Mims said those who test positive will continue to receive TANF while in treatment, but will be cut off from those services if they test positive at the end of the treatment. However, the ACLU and MCJ worry that the source of funding for the treatment has not been discussed.

"The legislators that proposed it argued on the floor that, 'We want to help these people. We want to help these people get drug treatment,' but nowhere in the law or in the rules does it say whose going to actually pay for the drug treatment," Riley-Collins said.

During the first year that the drug-testing law for welfare recipients was implemented in Utah, the state spent $30,000 and found 12 people who tested positive for drugs. Gov. Phil Bryant said he expects Mississippi's program to cost about the same.

A federal judge, however, struck down a similar law in Florida, which mandated drug testing for all welfare recipients without a questionnaire, last year.

Furthermore, Mississippi's HB 49 gives a whole household sanction when a parent tests positive—meaning children lose their benefits, too.

The law has no provision to protect children, like the protective payee provision implemented in other states that treats children of parents with substance abuse as a surrogate to receive TANF benefits.

Beth Orlansky, advocacy director of Mississippi Center for Justice, said TANF serves almost 16,000 low-income children each month, which amounts to 70 percent of TANF recipients.

"If HB 49 goes into full effect, children will go hungry because of the mistakes of adults. This is completely unacceptable. Our leaders must take notice and change this law," Orlansky said.

Riley-Collins said the law is ultimately an unnecessary waste of taxpayer dollars that would be better put to use in another program. But for some, the effect of HB 49 is not just a grievance—it could be devastating. "Families rely upon that $160. One-hundred and sixty dollars may not seem like a lot for you or me, but not all families that receive TANF receive all of the other quote unquote public benefits," Riley-Collins said.

It could also be a problem if a TANF recipient cannot attend the drug screening when required because of conflicts with school or work, which is also a requirement to receive TANF, Riley-Collins said. She added that there needs to be a provision that allows recipients a second opportunity to attend the screening.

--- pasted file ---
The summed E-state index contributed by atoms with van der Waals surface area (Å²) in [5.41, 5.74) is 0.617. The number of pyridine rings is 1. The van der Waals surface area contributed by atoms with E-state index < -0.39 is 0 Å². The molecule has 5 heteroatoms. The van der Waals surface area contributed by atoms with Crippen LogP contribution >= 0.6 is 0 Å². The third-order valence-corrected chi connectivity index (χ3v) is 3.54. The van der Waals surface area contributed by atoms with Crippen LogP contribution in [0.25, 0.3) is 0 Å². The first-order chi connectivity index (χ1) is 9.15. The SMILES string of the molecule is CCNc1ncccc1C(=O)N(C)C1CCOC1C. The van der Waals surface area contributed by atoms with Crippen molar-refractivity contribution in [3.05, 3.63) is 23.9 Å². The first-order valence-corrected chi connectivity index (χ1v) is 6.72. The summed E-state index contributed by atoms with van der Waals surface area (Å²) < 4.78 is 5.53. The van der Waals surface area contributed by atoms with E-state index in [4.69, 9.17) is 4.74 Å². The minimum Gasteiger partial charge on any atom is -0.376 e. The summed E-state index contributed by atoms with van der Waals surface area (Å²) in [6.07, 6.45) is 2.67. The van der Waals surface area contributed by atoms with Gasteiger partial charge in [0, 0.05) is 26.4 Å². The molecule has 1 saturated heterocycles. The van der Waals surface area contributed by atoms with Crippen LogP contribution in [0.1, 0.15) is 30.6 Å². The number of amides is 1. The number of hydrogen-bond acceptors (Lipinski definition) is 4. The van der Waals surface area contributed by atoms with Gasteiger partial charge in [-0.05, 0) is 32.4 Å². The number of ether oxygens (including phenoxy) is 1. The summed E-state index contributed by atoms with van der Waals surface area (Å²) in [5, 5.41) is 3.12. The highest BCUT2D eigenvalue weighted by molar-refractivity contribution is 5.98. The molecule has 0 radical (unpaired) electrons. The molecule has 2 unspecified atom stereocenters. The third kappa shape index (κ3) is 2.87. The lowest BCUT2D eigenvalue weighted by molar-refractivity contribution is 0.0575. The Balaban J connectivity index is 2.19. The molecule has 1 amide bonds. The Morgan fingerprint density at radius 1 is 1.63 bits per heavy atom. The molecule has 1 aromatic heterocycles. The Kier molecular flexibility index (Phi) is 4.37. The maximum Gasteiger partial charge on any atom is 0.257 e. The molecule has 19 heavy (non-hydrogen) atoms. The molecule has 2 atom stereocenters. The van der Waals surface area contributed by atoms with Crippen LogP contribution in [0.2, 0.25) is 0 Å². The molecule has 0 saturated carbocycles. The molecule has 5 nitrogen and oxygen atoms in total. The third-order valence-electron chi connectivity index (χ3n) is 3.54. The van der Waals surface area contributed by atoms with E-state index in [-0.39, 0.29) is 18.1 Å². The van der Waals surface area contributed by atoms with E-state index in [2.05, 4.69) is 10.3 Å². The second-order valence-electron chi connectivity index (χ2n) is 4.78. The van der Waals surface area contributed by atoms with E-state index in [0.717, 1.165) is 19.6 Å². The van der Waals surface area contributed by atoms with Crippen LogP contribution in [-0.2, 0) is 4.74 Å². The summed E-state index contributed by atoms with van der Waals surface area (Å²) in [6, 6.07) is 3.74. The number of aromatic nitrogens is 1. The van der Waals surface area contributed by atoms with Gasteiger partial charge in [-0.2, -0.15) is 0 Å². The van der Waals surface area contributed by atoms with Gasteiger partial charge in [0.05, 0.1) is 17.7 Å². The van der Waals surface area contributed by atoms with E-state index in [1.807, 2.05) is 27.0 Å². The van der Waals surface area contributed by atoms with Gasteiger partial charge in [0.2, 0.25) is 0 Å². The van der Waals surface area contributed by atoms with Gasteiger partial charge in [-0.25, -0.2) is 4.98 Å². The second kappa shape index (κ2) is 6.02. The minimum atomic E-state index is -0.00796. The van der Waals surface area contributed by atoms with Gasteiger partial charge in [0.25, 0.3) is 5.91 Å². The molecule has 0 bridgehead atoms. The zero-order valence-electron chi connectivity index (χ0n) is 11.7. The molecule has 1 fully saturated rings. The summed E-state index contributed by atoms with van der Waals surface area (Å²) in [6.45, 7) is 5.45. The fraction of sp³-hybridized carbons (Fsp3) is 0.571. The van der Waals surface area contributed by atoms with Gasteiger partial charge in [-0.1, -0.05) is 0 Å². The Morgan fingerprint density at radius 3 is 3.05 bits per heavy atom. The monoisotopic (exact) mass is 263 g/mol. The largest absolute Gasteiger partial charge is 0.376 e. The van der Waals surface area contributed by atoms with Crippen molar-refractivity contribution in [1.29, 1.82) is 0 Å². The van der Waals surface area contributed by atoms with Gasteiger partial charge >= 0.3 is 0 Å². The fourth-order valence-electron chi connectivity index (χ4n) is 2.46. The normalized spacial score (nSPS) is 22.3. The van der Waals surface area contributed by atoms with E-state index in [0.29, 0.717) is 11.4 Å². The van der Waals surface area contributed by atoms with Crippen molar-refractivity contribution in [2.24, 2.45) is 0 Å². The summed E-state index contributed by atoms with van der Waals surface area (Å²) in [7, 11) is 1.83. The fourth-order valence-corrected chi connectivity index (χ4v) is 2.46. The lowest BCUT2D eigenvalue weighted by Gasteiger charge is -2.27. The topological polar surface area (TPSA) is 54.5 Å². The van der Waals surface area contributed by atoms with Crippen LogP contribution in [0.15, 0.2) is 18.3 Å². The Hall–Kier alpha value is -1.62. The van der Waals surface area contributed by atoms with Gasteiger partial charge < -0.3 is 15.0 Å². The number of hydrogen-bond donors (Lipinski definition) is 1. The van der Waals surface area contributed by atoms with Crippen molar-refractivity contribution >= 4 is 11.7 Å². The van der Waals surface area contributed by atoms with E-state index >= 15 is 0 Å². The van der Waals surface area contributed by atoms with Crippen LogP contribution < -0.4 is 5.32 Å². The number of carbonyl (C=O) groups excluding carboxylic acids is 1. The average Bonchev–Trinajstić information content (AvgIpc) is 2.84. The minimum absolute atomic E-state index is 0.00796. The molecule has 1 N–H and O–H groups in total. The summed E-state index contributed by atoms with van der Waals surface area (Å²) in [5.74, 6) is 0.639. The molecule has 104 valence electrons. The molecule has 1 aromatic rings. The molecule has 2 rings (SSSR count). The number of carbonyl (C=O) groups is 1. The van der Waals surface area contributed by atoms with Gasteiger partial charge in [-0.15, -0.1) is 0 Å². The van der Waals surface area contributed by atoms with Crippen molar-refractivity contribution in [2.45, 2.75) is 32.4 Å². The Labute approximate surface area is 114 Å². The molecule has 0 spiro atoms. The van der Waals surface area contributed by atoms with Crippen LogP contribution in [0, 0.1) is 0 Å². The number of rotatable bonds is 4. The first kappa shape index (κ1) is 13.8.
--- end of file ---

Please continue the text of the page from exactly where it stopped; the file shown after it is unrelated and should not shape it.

"Because if you lose your job or you're not going to school, then you no longer qualify for the benefit, right? It's a catch-22," Riley-Collins said.

Comments

rickysgirl 3 years, 2 months ago

There are 2 kinds of folks on welfare. Those that truly need it, and those who don't. The 2nd group will be the ones who have some money, spend it on what they want, and let the state take care of what they need. This can be anything from drugs, to manicures, expensive phones, tattoos. Just look around. How many times have I stood in line at the store to actually PAY cash money for my food, when the person in front of me is covered in tats, 6 inch fingernails colored all kinds of bizarre, hairstyle in place, jewelry on, and paying with EBT. Get real. Welfare for those who play the system is a tool to enable them to do drugs. If you are not a drug abuser, then there is no problem with drug testing. Those that are abusers just have another kid to get more welfare so they can keep doing what they're doing. And the state falls for it every time. Welfare is an enabling tool, plain and simple. If you cannot afford your kids don't have them, but then again, most were probably conceived during a drugged or drunken stupor. When are you going to hold grown adults to THEIR responsibilities, and quite relying on the public's money to take care of those who can take care of themselves, but don't want to? Believe me, when the handouts are cut off, they will find a way to take care of the kids. If they can't, they shouldn't have them in the first place. CHeck your foster parent program, by the way, while we're at it. The more kids you foster, the more money you get. HMMMMM. Wonder where that money goes. READ THE NEWS !!!!!!!!!!!!!!!!